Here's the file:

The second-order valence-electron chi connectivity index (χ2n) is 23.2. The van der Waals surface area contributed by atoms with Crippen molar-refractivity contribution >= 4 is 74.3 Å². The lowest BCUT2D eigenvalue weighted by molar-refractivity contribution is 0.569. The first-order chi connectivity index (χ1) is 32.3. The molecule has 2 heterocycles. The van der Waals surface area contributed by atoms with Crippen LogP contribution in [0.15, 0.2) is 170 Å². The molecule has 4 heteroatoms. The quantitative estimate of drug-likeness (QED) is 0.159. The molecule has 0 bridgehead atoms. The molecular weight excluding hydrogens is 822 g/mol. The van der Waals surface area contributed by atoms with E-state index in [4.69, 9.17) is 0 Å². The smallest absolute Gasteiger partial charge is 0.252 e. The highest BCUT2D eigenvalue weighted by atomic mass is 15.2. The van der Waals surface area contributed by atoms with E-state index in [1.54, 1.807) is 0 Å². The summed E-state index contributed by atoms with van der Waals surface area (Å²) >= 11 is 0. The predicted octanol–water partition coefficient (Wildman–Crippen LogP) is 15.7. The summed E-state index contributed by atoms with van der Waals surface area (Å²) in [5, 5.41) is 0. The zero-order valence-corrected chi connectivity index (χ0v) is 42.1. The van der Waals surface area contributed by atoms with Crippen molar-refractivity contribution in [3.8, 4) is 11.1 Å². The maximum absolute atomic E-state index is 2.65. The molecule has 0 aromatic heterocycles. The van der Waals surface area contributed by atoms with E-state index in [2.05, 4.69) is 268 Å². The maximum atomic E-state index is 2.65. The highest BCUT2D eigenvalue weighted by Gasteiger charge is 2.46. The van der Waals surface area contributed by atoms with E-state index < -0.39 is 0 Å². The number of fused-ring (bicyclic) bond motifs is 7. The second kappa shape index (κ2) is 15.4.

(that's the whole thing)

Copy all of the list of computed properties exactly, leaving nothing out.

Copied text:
The second-order valence-electron chi connectivity index (χ2n) is 23.2. The van der Waals surface area contributed by atoms with Crippen molar-refractivity contribution >= 4 is 74.3 Å². The lowest BCUT2D eigenvalue weighted by molar-refractivity contribution is 0.569. The first-order chi connectivity index (χ1) is 32.3. The molecule has 2 heterocycles. The van der Waals surface area contributed by atoms with Crippen LogP contribution in [0.15, 0.2) is 170 Å². The molecule has 4 heteroatoms. The quantitative estimate of drug-likeness (QED) is 0.159. The molecule has 0 bridgehead atoms. The molecular weight excluding hydrogens is 822 g/mol. The van der Waals surface area contributed by atoms with E-state index in [4.69, 9.17) is 0 Å². The smallest absolute Gasteiger partial charge is 0.252 e. The highest BCUT2D eigenvalue weighted by atomic mass is 15.2. The van der Waals surface area contributed by atoms with E-state index in [1.54, 1.807) is 0 Å². The summed E-state index contributed by atoms with van der Waals surface area (Å²) >= 11 is 0. The predicted octanol–water partition coefficient (Wildman–Crippen LogP) is 15.7. The summed E-state index contributed by atoms with van der Waals surface area (Å²) in [5, 5.41) is 0. The zero-order valence-corrected chi connectivity index (χ0v) is 42.1. The van der Waals surface area contributed by atoms with Crippen molar-refractivity contribution in [3.8, 4) is 11.1 Å². The maximum absolute atomic E-state index is 2.65. The molecule has 0 aromatic heterocycles. The van der Waals surface area contributed by atoms with E-state index in [2.05, 4.69) is 268 Å². The maximum atomic E-state index is 2.65. The highest BCUT2D eigenvalue weighted by Gasteiger charge is 2.46. The van der Waals surface area contributed by atoms with E-state index < -0.39 is 0 Å². The number of fused-ring (bicyclic) bond motifs is 7. The second kappa shape index (κ2) is 15.4.